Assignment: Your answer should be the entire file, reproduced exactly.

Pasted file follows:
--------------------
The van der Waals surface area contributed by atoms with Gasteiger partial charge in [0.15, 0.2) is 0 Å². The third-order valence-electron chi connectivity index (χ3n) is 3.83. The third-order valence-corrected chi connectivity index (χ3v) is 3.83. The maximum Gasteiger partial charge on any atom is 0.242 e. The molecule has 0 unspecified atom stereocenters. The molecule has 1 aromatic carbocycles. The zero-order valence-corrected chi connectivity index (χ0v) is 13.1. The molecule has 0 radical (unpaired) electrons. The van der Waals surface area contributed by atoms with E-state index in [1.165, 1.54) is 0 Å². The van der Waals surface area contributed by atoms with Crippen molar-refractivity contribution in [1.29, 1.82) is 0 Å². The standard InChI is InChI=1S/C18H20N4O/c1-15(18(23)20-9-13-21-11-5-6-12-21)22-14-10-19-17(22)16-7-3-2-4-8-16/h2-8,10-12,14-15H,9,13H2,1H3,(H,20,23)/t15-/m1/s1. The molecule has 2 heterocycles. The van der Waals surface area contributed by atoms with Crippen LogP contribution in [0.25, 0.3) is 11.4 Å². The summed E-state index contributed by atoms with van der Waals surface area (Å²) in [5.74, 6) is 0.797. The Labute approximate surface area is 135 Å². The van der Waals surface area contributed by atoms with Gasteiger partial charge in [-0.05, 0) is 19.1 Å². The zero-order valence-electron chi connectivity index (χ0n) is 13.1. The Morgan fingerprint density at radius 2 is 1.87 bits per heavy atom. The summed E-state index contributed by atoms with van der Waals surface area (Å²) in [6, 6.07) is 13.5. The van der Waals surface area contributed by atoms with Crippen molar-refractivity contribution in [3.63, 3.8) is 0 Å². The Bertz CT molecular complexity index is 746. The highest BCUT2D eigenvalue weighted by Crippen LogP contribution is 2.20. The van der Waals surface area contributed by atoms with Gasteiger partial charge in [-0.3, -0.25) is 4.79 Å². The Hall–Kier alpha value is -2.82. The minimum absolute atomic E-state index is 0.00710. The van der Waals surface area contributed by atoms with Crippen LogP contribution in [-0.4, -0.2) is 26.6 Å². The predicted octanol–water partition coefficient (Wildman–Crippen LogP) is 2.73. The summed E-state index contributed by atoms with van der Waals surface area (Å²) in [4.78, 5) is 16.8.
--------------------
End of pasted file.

The van der Waals surface area contributed by atoms with Gasteiger partial charge in [0.15, 0.2) is 0 Å². The third-order valence-electron chi connectivity index (χ3n) is 3.83. The third-order valence-corrected chi connectivity index (χ3v) is 3.83. The maximum Gasteiger partial charge on any atom is 0.242 e. The molecule has 0 unspecified atom stereocenters. The molecule has 1 aromatic carbocycles. The zero-order valence-corrected chi connectivity index (χ0v) is 13.1. The molecule has 0 radical (unpaired) electrons. The van der Waals surface area contributed by atoms with E-state index in [1.165, 1.54) is 0 Å². The van der Waals surface area contributed by atoms with Crippen molar-refractivity contribution in [1.29, 1.82) is 0 Å². The standard InChI is InChI=1S/C18H20N4O/c1-15(18(23)20-9-13-21-11-5-6-12-21)22-14-10-19-17(22)16-7-3-2-4-8-16/h2-8,10-12,14-15H,9,13H2,1H3,(H,20,23)/t15-/m1/s1. The molecule has 2 heterocycles. The van der Waals surface area contributed by atoms with Crippen LogP contribution in [0.25, 0.3) is 11.4 Å². The summed E-state index contributed by atoms with van der Waals surface area (Å²) in [5.74, 6) is 0.797. The Labute approximate surface area is 135 Å². The van der Waals surface area contributed by atoms with Gasteiger partial charge in [-0.05, 0) is 19.1 Å². The zero-order valence-electron chi connectivity index (χ0n) is 13.1. The Morgan fingerprint density at radius 2 is 1.87 bits per heavy atom. The summed E-state index contributed by atoms with van der Waals surface area (Å²) in [6, 6.07) is 13.5. The van der Waals surface area contributed by atoms with Crippen molar-refractivity contribution in [3.63, 3.8) is 0 Å². The Bertz CT molecular complexity index is 746. The highest BCUT2D eigenvalue weighted by Crippen LogP contribution is 2.20. The van der Waals surface area contributed by atoms with Gasteiger partial charge in [-0.3, -0.25) is 4.79 Å². The Hall–Kier alpha value is -2.82. The minimum absolute atomic E-state index is 0.00710. The van der Waals surface area contributed by atoms with Crippen LogP contribution in [-0.4, -0.2) is 26.6 Å². The predicted octanol–water partition coefficient (Wildman–Crippen LogP) is 2.73. The summed E-state index contributed by atoms with van der Waals surface area (Å²) in [4.78, 5) is 16.8.